Lapang Islanders in Indonesia

"A Summary" – Apr 2, 2011 (Kryon channelled by Lee Carroll) (Subjects: Religion, Shift of Human Consciousness, 2012, Intelligent/Benevolent Design, EU, South America, 5 Currencies, Water Cycle (Heat up, Mini Ice Ace, Oceans, Fish, Earthquakes ..), Middle East, Internet, Israel, Dictators, Palestine, US, Japan (Quake/Tsunami Disasters , People, Society ...), Nuclear Power Revealed, Hydro Power, Geothermal Power, Moon, Financial Institutes (Recession, Realign integrity values ..) , China, North Korea, Global Unity,..... etc.) -

“ … Here is another one. A change in what Human nature will allow for government. "Careful, Kryon, don't talk about politics. You'll get in trouble." I won't get in trouble. I'm going to tell you to watch for leadership that cares about you. "You mean politics is going to change?" It already has. It's beginning. Watch for it. You're going to see a total phase-out of old energy dictatorships eventually. The potential is that you're going to see that before 2013.

They're going to fall over, you know, because the energy of the population will not sustain an old energy leader ..."

(Live Kryon Channelings was given 7 times within the United Nations building.)


Question: Dear Kryon: I live in Spain. I am sorry if I will ask you a question you might have already answered, but the translations of your books are very slow and I might not have gathered all information you have already given. I am quite concerned about abandoned animals. It seems that many people buy animals for their children and as soon as they grow, they set them out somewhere. Recently I had the occasion to see a small kitten in the middle of the street. I did not immediately react, since I could have stopped and taken it, without getting out of the car. So, I went on and at the first occasion I could turn, I went back to see if I could take the kitten, but it was to late, somebody had already killed it. This happened some month ago, but I still feel very sorry for that kitten. I just would like to know, what kind of entity are these animals and how does this fit in our world. Are these entities which choose this kind of life, like we do choose our kind of Human life? I see so many abandoned animals and every time I see one, my heart aches... I would like to know more about them.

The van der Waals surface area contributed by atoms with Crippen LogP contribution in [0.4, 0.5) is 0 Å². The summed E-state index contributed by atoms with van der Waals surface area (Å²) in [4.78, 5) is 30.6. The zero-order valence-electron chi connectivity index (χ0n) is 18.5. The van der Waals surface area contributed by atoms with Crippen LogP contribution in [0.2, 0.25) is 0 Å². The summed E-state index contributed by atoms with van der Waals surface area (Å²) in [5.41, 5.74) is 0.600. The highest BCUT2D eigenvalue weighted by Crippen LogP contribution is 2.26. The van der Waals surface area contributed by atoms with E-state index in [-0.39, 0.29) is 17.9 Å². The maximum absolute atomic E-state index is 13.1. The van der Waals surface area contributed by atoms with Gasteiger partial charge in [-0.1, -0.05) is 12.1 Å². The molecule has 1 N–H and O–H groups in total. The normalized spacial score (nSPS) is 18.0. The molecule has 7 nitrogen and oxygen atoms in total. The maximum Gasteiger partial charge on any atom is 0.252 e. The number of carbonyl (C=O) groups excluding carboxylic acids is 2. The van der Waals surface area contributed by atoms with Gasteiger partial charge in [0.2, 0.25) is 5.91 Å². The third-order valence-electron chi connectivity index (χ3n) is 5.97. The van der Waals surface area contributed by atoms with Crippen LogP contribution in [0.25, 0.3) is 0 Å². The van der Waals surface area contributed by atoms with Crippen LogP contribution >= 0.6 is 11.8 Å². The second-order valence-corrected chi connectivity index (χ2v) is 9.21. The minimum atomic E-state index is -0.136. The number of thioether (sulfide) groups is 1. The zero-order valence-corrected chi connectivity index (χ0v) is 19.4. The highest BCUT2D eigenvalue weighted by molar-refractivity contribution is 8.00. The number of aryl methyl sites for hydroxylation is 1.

Answer: Dear one, indeed the answer has been given, but let us give it again so you all understand. Animals are here on earth for three (3) reasons.

(1) The balance of biological life. . . the circle of energy that is needed for you to exist in what you call "nature."

(2) To be harvested. Yes, it's true. Many exist for your sustenance, and this is appropriate. It is a harmony between Human and animal, and always has. Remember the buffalo that willingly came into the indigenous tribes to be sacrificed when called? These are stories that you should examine again. The inappropriateness of today's culture is how these precious creatures are treated. Did you know that if there was an honoring ceremony at their death, they would nourish you better? Did you know that there is ceremony that could benefit all of humanity in this way. Perhaps it's time you saw it.

(3) To be loved and to love. For many cultures, animals serve as surrogate children, loved and taken care of. It gives Humans a chance to show compassion when they need it, and to have unconditional love when they need it. This is extremely important to many, and provides balance and centering for many.

Do animals know all this? At a basic level, they do. Not in the way you "know," but in a cellular awareness they understand that they are here in service to planet earth. If you honor them in all three instances, then balance will be the result. Your feelings about their treatment is important. Temper your reactions with the spiritual logic of their appropriateness and their service to humanity. Honor them in all three cases.

Japan's Antarctic whaling hunt ruled 'not scientific'

Japan's Antarctic whaling hunt ruled 'not scientific'
Representatives of Japan and Australia shake hands at the court in The Hague. (NOS/ANP) - 31 March 2014
"Fast-Tracking" - Feb 8, 2014 (Kryon Channelling by Lee Carroll) - (Reference to Fukushima / H-bomb nuclear pollution and a warning about nuclear > 20 Min)

China calls for peaceful settlement of maritime disputes